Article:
In my previous post, I discussed how, with the loss of his land, Moeris lost as well the possibility of song – that is, of the shepherd’s pleasure. Song, of course, is not unique to shepherds. No doubt it exists in the city, too. But that does not mean it is the same.
What I said there was perfectly true, but it was one-sided. For Moeris did not lose merely the possibility of the shepherd’s pleasure, but also of the shepherd’s pain. Losing one’s land is not a painful event within the shepherd’s life. It is of a higher order: it denies the possibility of the shepherd’s life altogether. All of its pleasures and pains vanished. They may be replaced by others, but they are not the same. Any sophisticated hedonism (and Virgil’s is sophisticated) must recognize this entanglement of pleasure and pain, and that one may lament the loss of one’s pains as much as of one’s pleasures. My previous post was unsophisticated precisely for not sufficiently recognizing this, for presenting only the loss of pleasure.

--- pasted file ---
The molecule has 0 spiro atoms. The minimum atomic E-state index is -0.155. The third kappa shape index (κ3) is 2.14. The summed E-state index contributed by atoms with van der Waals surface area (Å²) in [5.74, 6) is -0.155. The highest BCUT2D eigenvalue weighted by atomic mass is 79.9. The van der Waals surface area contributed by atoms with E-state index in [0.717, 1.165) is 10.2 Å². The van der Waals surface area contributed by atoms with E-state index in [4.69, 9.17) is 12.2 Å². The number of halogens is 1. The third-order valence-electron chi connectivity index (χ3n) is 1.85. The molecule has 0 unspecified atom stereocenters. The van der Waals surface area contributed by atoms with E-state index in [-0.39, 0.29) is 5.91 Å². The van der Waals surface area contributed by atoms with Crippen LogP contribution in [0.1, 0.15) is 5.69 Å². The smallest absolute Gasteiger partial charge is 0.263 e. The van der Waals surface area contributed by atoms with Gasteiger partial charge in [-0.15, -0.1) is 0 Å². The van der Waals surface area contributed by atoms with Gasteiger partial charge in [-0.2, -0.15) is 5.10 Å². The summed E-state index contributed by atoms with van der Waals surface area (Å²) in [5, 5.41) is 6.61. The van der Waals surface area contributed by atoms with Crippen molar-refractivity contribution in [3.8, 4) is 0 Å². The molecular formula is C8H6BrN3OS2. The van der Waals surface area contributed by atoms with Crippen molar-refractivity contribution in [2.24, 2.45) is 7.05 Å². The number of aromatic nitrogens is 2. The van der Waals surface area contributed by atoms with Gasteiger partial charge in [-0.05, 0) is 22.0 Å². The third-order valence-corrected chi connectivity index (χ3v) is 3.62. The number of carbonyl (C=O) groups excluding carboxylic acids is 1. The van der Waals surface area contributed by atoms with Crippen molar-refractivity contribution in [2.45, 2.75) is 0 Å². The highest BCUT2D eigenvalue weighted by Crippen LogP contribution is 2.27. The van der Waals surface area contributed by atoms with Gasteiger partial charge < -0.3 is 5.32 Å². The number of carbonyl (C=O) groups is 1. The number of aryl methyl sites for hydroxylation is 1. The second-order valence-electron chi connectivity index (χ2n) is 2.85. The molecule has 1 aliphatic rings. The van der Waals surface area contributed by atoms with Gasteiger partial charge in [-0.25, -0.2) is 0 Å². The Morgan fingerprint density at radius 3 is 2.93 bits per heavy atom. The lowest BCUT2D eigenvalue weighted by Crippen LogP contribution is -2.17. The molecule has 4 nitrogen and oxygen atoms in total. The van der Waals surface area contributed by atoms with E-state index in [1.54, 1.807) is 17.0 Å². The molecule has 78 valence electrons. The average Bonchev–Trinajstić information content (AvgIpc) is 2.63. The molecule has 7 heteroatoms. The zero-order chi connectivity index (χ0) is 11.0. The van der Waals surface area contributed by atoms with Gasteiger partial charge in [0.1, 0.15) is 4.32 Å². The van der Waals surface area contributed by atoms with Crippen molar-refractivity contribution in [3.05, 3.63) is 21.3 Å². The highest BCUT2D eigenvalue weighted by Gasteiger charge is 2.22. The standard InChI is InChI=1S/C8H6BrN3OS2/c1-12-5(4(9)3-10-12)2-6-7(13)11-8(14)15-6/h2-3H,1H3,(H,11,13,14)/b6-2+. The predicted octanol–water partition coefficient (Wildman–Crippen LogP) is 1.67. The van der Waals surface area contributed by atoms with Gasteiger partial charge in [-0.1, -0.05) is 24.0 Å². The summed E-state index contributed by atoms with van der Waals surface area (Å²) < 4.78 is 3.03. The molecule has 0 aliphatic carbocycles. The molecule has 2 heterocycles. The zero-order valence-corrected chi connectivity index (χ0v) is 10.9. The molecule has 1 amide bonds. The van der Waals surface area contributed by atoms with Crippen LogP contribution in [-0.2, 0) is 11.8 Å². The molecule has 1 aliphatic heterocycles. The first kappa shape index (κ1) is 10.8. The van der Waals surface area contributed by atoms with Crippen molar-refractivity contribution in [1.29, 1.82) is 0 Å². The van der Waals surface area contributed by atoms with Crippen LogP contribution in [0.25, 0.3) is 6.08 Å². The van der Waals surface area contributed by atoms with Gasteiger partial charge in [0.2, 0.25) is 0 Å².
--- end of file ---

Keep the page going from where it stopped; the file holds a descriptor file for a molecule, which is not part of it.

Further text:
I recognized my omission on reading the tenth and final Eclogue. There, Virgil sings a song for Gallus, who has been abandoned by his love, Lycoris. Love, which entangles pleasures and pains, is, after song, the central pleasure-pain in the Eclogues. Songs are sung for lovers, or to lament having been spurned by a lover. Happiness is requited love; unhappiness, unrequited.
But can I really speak of love as specifically a pleasure of shepherds? For love, like song, is present even in the city, and even in the city requited love is happiness and spurned love is unhappiness. What is the difference?
Consider the following passage:
……………………..even the laurels wept,
Even the tamarisks, for Gallus’s sorrow;
Even the mountains, even the cold cliffs
Of Lycaeus wept for him, and the pines that grow
On Maenalus’ slopses; the flock was standing still
As if transfixed in mute compassion for him.
For the sorrowing shepherd, the entire world joins in his sorrow: the laurels, the tamarisks, even the cold cliffs. All bear the character of his sorrow. In the city, one may certainly sorrow, and the world may even bear one’s sorrow with one, but it is a different world, and it gives the sorrow a different character. That is why they cannot be equated.
It is surely a virtue of Virgil’s hedonism that it recognizes the failure of pleasures and pains to translate across worlds.